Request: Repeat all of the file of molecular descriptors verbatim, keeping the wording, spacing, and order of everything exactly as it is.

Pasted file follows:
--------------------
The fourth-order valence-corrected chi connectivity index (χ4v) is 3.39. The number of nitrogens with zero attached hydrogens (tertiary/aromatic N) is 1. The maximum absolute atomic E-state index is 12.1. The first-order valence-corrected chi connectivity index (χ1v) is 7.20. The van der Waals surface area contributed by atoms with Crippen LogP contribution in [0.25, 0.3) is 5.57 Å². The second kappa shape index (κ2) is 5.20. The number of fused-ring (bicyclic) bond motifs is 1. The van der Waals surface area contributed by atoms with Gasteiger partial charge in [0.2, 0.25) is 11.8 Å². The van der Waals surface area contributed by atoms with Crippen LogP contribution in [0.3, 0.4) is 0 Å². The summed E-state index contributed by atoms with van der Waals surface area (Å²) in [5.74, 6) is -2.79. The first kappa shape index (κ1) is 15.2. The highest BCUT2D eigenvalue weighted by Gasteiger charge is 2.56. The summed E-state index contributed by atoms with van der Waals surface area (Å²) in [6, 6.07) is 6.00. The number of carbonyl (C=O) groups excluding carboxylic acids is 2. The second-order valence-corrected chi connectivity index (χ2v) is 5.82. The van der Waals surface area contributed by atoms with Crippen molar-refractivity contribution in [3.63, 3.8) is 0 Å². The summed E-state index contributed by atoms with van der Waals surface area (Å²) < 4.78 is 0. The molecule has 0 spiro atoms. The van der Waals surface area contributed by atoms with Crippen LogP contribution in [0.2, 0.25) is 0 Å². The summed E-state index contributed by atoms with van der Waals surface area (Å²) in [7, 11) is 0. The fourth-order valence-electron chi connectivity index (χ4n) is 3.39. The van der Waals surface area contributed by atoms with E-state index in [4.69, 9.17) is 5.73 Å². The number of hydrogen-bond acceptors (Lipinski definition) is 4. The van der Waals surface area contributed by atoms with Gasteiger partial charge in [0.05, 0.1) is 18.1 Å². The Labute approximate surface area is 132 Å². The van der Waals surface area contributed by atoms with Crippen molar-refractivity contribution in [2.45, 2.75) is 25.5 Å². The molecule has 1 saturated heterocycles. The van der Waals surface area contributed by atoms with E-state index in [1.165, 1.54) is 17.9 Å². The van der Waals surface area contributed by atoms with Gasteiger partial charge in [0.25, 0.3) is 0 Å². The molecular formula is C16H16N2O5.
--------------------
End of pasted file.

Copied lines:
The fourth-order valence-corrected chi connectivity index (χ4v) is 3.39. The number of nitrogens with zero attached hydrogens (tertiary/aromatic N) is 1. The maximum absolute atomic E-state index is 12.1. The first-order valence-corrected chi connectivity index (χ1v) is 7.20. The van der Waals surface area contributed by atoms with Crippen LogP contribution in [0.25, 0.3) is 5.57 Å². The second kappa shape index (κ2) is 5.20. The number of fused-ring (bicyclic) bond motifs is 1. The van der Waals surface area contributed by atoms with Gasteiger partial charge in [0.2, 0.25) is 11.8 Å². The van der Waals surface area contributed by atoms with Crippen LogP contribution in [0.3, 0.4) is 0 Å². The summed E-state index contributed by atoms with van der Waals surface area (Å²) in [5.74, 6) is -2.79. The first kappa shape index (κ1) is 15.2. The highest BCUT2D eigenvalue weighted by Gasteiger charge is 2.56. The summed E-state index contributed by atoms with van der Waals surface area (Å²) in [6, 6.07) is 6.00. The number of carbonyl (C=O) groups excluding carboxylic acids is 2. The second-order valence-corrected chi connectivity index (χ2v) is 5.82. The van der Waals surface area contributed by atoms with Crippen molar-refractivity contribution in [3.63, 3.8) is 0 Å². The summed E-state index contributed by atoms with van der Waals surface area (Å²) < 4.78 is 0. The molecule has 0 spiro atoms. The van der Waals surface area contributed by atoms with Crippen LogP contribution in [0.2, 0.25) is 0 Å². The summed E-state index contributed by atoms with van der Waals surface area (Å²) in [7, 11) is 0. The fourth-order valence-electron chi connectivity index (χ4n) is 3.39. The van der Waals surface area contributed by atoms with E-state index in [4.69, 9.17) is 5.73 Å². The number of hydrogen-bond acceptors (Lipinski definition) is 4. The van der Waals surface area contributed by atoms with Gasteiger partial charge in [0.05, 0.1) is 18.1 Å². The Labute approximate surface area is 132 Å². The van der Waals surface area contributed by atoms with Crippen molar-refractivity contribution in [2.45, 2.75) is 25.5 Å². The molecule has 1 saturated heterocycles. The van der Waals surface area contributed by atoms with E-state index in [1.165, 1.54) is 17.9 Å². The van der Waals surface area contributed by atoms with Gasteiger partial charge in [0.25, 0.3) is 0 Å². The molecular formula is C16H16N2O5.